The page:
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Each his own fire
Kabir (16th century) and Ghalib (19th century) are two major poets in the Indian tradition. Kabir wrote in an earlier form of Hindi and, while living in the holy city of Banaras, through his poetry critiqued the prevalent ritualism of both Hinduism and Islam. His deep mysticism envisaged a God without features, without human attributes as "Nirguna’. However, the Nirguna could only be apprehended through poetry, through words which are inevitably ‘Saguna’. Ghalib, a great poet who wrote in Urdu and Persian, looked askance at being, had an interrogative spirit much like Kabir but a deeply romantic belief in poetry. Both Kabir and Ghalib seek for home beyond all homes: they finally reside in the indestructible home of their poetry.
I have been studying them together with a view to understand and analyse the two masters as to why are they two of many ancients, who still speak to us and what is that they are able to say today. They are connected by an imagination which is, while retaining certain aspects of a celebrative poetics, self-interrogative leading them to address the eternal themes of human condition, human predicament and human destiny in fresh and surprising ways.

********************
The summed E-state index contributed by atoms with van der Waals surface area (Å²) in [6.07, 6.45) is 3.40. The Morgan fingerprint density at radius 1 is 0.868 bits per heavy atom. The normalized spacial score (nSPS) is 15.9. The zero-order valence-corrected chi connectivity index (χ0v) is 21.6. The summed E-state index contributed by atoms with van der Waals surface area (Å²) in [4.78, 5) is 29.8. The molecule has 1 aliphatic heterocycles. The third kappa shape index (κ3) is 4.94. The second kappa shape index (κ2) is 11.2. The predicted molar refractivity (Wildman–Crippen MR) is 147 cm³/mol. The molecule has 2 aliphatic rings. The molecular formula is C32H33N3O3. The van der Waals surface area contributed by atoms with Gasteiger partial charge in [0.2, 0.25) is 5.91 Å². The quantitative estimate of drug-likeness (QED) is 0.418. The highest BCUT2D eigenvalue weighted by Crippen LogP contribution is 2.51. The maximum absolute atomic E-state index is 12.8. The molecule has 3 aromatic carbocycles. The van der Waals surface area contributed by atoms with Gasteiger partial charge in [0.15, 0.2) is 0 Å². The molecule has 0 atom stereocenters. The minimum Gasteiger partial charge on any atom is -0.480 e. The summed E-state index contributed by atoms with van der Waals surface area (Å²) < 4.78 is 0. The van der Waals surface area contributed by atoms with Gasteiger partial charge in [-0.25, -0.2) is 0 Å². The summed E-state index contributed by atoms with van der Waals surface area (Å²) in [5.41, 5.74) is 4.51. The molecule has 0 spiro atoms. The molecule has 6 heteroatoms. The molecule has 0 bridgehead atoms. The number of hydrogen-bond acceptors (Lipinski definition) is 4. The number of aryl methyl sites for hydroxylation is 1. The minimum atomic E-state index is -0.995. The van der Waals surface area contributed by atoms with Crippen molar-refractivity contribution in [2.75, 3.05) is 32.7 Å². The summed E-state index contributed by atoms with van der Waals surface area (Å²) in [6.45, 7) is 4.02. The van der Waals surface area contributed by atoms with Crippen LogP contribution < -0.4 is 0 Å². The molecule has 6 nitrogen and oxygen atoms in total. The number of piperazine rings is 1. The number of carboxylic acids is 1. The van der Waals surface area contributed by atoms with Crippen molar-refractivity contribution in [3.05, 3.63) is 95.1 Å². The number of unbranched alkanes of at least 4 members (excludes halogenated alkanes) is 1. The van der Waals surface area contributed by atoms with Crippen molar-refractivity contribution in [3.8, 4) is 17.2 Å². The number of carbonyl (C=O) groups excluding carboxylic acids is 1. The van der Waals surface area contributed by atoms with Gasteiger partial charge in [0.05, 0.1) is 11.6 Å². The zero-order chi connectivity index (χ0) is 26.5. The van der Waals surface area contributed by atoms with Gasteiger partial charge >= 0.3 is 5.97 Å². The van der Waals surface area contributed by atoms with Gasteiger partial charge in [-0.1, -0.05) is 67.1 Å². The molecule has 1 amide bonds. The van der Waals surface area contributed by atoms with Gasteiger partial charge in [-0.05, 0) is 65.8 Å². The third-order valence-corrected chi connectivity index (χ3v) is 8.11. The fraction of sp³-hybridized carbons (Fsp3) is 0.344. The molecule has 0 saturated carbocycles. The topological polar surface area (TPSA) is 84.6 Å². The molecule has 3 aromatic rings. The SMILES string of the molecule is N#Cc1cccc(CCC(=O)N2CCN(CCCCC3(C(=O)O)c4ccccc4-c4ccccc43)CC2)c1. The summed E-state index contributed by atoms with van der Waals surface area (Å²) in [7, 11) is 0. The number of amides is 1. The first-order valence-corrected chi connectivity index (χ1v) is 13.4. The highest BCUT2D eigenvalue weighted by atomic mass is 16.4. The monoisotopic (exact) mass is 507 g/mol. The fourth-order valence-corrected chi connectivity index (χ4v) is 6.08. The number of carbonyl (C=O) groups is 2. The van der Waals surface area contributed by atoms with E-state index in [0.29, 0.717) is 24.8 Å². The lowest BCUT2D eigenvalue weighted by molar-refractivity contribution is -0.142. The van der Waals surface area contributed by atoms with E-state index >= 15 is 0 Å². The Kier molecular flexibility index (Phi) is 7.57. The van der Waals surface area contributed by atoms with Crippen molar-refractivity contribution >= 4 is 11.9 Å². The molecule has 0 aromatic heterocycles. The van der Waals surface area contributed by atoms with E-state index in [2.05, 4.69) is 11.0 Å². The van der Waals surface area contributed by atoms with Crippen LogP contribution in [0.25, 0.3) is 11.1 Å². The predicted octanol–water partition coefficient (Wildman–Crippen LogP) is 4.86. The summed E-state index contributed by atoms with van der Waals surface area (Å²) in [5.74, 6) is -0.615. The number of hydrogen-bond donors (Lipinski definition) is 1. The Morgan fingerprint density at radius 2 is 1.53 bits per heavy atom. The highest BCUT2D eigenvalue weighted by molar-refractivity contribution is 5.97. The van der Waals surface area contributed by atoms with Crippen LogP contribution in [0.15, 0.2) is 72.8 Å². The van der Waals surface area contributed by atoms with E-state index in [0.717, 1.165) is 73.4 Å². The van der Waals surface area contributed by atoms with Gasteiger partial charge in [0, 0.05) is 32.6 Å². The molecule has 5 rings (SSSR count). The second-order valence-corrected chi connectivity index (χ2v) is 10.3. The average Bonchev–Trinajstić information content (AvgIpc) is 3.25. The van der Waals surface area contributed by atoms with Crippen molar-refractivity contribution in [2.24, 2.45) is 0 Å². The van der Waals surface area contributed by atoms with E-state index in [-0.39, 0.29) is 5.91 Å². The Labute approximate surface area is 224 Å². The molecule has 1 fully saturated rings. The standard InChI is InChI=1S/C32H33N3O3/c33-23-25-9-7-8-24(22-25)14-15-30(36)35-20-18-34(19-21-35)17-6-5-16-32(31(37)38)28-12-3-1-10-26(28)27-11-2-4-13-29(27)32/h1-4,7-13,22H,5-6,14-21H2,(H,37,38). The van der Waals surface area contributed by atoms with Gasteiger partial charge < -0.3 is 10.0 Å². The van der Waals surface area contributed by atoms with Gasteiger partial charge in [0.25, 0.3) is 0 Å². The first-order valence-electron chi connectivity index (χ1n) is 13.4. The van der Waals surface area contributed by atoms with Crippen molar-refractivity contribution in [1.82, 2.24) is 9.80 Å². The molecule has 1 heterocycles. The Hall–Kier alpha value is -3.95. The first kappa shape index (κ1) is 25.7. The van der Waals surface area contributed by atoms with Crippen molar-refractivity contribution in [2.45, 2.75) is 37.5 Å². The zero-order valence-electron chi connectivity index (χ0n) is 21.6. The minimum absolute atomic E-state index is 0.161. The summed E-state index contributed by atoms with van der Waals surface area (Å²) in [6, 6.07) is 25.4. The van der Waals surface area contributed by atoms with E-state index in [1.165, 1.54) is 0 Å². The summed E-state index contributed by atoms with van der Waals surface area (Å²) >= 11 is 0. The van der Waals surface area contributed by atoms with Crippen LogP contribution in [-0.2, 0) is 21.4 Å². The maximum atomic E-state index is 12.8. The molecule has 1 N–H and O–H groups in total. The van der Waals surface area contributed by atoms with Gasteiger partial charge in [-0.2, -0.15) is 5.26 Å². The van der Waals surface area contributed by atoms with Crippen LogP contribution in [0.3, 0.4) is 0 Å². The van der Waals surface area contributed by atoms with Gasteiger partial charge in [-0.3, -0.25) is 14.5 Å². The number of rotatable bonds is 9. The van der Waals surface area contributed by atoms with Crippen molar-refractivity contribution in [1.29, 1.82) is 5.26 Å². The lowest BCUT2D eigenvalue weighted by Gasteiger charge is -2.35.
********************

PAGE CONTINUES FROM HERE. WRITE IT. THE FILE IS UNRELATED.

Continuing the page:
My study, which really would be a book by a poet about two non-modern ancestral poets, would aim to look, treat the two as contemporaries of mine, speaking to me today beyond time and history. Several common metaphors or motifs like fire, home, angst of being, death etc. would be examined.
Already, a series of oral lectures on them have been delivered by me at the Universities of Hyderabad, Aligarh Muslim University and Jamia Millia Islamia. I would now like to sit down in a quiet ambiance and write a book. It should take me about a month and a half.
Cette résidence a bénéficié d'une aide de l'État gérée par l'Agence nationale de la recherche dans le cadre des programmes d'Investissements d'avenir au titre du Laboratoire d'excellence RFIEA+.
Ashok Vajpeyi has written thirteen books of poetry and eight of criticism three of which are in English on visual arts. He won the Sahitya Akademi Award, Kabir Samman, Dayavati Modi Kavi Shekhar Samman and has been decorated by Govts of France and Poland for his cultural contributions.
Ashok Vajpeyi has done book-length translations in English, French, Polish, Bengali, and Marathi & Urdu. He is currently Chairman of The Lalit Kala Akademi (National Academy of Art).